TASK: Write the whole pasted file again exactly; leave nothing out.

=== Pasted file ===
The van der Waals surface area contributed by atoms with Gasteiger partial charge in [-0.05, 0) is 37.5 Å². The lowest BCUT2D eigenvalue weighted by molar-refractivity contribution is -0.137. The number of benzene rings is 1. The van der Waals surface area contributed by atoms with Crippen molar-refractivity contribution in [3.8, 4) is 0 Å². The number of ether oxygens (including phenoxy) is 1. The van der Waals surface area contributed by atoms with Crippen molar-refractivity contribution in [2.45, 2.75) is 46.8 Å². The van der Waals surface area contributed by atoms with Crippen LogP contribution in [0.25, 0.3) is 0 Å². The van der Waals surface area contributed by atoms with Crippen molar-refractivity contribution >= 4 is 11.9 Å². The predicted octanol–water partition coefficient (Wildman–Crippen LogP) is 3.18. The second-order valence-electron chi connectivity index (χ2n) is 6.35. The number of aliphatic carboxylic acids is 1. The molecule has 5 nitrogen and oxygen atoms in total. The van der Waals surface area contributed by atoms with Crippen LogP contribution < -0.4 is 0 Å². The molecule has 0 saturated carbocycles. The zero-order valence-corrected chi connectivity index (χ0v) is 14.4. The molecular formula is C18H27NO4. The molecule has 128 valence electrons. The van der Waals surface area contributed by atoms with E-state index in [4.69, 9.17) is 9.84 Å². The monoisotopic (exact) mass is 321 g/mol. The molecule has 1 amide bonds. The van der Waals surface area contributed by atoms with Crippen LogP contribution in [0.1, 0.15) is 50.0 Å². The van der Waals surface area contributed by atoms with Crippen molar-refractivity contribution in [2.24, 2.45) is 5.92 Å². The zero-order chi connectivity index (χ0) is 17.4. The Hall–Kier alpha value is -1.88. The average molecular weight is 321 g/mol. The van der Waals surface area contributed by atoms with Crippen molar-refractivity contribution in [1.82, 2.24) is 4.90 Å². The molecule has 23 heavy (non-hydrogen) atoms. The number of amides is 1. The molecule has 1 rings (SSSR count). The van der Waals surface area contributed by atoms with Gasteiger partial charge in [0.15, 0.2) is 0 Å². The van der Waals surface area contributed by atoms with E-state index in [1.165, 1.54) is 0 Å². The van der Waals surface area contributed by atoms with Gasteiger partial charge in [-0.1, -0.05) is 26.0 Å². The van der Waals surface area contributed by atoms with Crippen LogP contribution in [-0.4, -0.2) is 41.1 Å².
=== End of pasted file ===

The van der Waals surface area contributed by atoms with Gasteiger partial charge in [-0.05, 0) is 37.5 Å². The lowest BCUT2D eigenvalue weighted by molar-refractivity contribution is -0.137. The number of benzene rings is 1. The van der Waals surface area contributed by atoms with Crippen molar-refractivity contribution in [3.8, 4) is 0 Å². The number of ether oxygens (including phenoxy) is 1. The van der Waals surface area contributed by atoms with Crippen molar-refractivity contribution in [2.45, 2.75) is 46.8 Å². The van der Waals surface area contributed by atoms with Crippen LogP contribution in [0.25, 0.3) is 0 Å². The van der Waals surface area contributed by atoms with Crippen molar-refractivity contribution >= 4 is 11.9 Å². The predicted octanol–water partition coefficient (Wildman–Crippen LogP) is 3.18. The second-order valence-electron chi connectivity index (χ2n) is 6.35. The number of aliphatic carboxylic acids is 1. The molecule has 5 nitrogen and oxygen atoms in total. The van der Waals surface area contributed by atoms with Crippen LogP contribution < -0.4 is 0 Å². The molecule has 0 saturated carbocycles. The zero-order valence-corrected chi connectivity index (χ0v) is 14.4. The molecular formula is C18H27NO4. The molecule has 128 valence electrons. The van der Waals surface area contributed by atoms with E-state index in [4.69, 9.17) is 9.84 Å². The monoisotopic (exact) mass is 321 g/mol. The molecule has 1 amide bonds. The van der Waals surface area contributed by atoms with Crippen LogP contribution in [0.1, 0.15) is 50.0 Å². The van der Waals surface area contributed by atoms with Crippen molar-refractivity contribution in [2.24, 2.45) is 5.92 Å². The zero-order chi connectivity index (χ0) is 17.4. The Hall–Kier alpha value is -1.88. The average molecular weight is 321 g/mol. The van der Waals surface area contributed by atoms with Crippen molar-refractivity contribution in [1.82, 2.24) is 4.90 Å². The molecule has 23 heavy (non-hydrogen) atoms. The number of amides is 1. The molecule has 1 rings (SSSR count). The van der Waals surface area contributed by atoms with Gasteiger partial charge in [0.15, 0.2) is 0 Å². The van der Waals surface area contributed by atoms with E-state index in [1.165, 1.54) is 0 Å². The van der Waals surface area contributed by atoms with Gasteiger partial charge in [-0.1, -0.05) is 26.0 Å². The van der Waals surface area contributed by atoms with Crippen LogP contribution in [-0.4, -0.2) is 41.1 Å².